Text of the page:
What’s the most difficult encounter you faced in SNEAKIN’ NUTS’s activity?

Shun: Most difficult encounter?! That’s a difficult question. laughs Might be just to be a member?…

RYO: It’s difficult to get along with everyone, because each of us have such strong character traits…

Because you are a live house scene band, what kind of difficulties do you face? Do you face any difficulties with the “venues” ticket systems, or are there wonderful people around you guys who give a helping hand to play easy and cheap? Because I’ve heard that Japan’s “venue ticket system” is crazy.

Shun: Rather than the ticket system, the problem is that the concept of venues may be a bit too closed off. There seems to be a strong feeling that it’s hard for newcomers to enter if you don’t know the band well. Even if you do know the band well, Japanese people tend to be shy, so if you have to go through the hassle of booking a ticket from the band’s website or through some other service to get a ticket, I think that alone will put you off the idea of going to a venue.

Please tell us something more about the “rock/punk scene”. Are there any special things which don’t happen in other scenes much?

Shun: I don’t know much about other scenes, so I don’t know. I’ve grown up watching things that may seem unusual to others.

Corona is still in this world, how does SNEAKIN’ NUTS deal with it, and also how do you deal with it in your private life? And does it drive you crazy somehow?

Shun: It doesn’t let me stop doing what I want in any way.

RYO: Well, our role is to entertain people with music. That’s all we do.

Does Corona also have a positive impact on SNEAKIN’ NUTS?

Shun: At least I’ve started to look at myself and the world more closely. That’s about it, the rest is shit.

RYO: Corona has made me say “FUCK IT” to everything laughs.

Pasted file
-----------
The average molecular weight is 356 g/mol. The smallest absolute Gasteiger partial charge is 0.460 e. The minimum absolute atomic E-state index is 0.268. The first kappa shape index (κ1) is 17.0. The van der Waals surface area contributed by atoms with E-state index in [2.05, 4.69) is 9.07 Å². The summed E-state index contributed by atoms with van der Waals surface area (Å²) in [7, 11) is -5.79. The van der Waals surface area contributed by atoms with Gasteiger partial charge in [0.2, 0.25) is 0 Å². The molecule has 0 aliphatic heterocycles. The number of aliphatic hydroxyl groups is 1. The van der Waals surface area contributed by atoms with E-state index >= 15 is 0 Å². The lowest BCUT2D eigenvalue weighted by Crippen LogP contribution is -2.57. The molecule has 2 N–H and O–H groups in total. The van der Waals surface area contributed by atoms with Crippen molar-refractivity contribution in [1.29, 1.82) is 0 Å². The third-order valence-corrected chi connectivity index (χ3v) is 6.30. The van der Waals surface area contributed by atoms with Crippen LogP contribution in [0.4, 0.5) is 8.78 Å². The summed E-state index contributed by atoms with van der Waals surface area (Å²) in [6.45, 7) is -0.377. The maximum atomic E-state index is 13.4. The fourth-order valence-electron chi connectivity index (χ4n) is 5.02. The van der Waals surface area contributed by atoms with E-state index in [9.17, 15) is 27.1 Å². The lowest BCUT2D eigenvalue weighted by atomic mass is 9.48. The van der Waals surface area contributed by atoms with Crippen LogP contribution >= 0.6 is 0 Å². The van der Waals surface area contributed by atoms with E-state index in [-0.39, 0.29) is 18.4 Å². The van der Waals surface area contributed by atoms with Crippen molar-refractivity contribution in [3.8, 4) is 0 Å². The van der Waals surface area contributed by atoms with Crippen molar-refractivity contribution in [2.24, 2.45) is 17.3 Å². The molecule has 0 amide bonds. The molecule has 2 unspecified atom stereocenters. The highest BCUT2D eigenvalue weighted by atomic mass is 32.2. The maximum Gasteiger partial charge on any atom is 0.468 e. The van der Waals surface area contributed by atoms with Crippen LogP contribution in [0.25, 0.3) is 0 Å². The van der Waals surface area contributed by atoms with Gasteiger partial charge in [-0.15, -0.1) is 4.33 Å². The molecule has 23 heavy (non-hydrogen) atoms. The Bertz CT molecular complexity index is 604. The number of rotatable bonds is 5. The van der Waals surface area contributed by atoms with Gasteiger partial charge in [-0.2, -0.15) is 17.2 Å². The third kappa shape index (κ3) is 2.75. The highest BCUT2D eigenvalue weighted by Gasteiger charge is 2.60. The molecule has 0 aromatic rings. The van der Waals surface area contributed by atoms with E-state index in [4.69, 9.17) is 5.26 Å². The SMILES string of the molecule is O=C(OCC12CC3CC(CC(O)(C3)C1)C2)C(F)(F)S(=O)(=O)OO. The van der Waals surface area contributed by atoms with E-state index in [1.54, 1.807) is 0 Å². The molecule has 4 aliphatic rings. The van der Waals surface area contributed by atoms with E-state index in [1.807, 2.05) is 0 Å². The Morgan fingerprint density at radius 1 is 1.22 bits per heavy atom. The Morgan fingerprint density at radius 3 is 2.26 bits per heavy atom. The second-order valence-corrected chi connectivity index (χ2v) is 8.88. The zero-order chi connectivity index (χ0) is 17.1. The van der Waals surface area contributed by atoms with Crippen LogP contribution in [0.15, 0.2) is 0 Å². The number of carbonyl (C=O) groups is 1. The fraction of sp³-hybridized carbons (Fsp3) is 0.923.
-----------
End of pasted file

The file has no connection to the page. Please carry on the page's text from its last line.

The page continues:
Yuto: If I had to say that it had a positive impact, I would say that it clarified a lot of things. I think it was the clarification of our goals and the pride we each have.

How do you see the future of SNEAKIN’ NUTS?

Shun: It won’t be an easy road but we’re gonna get famous!

RYO: I want to become famous and live in a house with a garden, I want to grow some bonsai trees.

Why do you think someone should listen to “SNEAKIN’ NUTS”? What makes you unique?

Shun: We create music which gives a mixed feeling of different musical eras. It might feel like a pretty big mess because it’s not just one style, but isn’t that interesting?

RYO: Aren’t we a wild band? Well we’re a band who you can’t just put inside one box

Please give one last comment to your fans and readers!

Shun: Our music energy is amazing. It’s filled with human energy and emotion. Hopefully the situation gets better soon, I’m looking forward to seeing everyone at our live shows as soon as possible!

RYO: Everyone please take good care of yourself! Health comes first! See ya!

Yuto: You are the hero of your own life. Do what you want to do, and stay ROCK’N ROLL!

Shoto: Thank you for checking out SNEAKIN’ NUTS!

Thanks again for this wonderful interview! We wish you continued success in your future activities.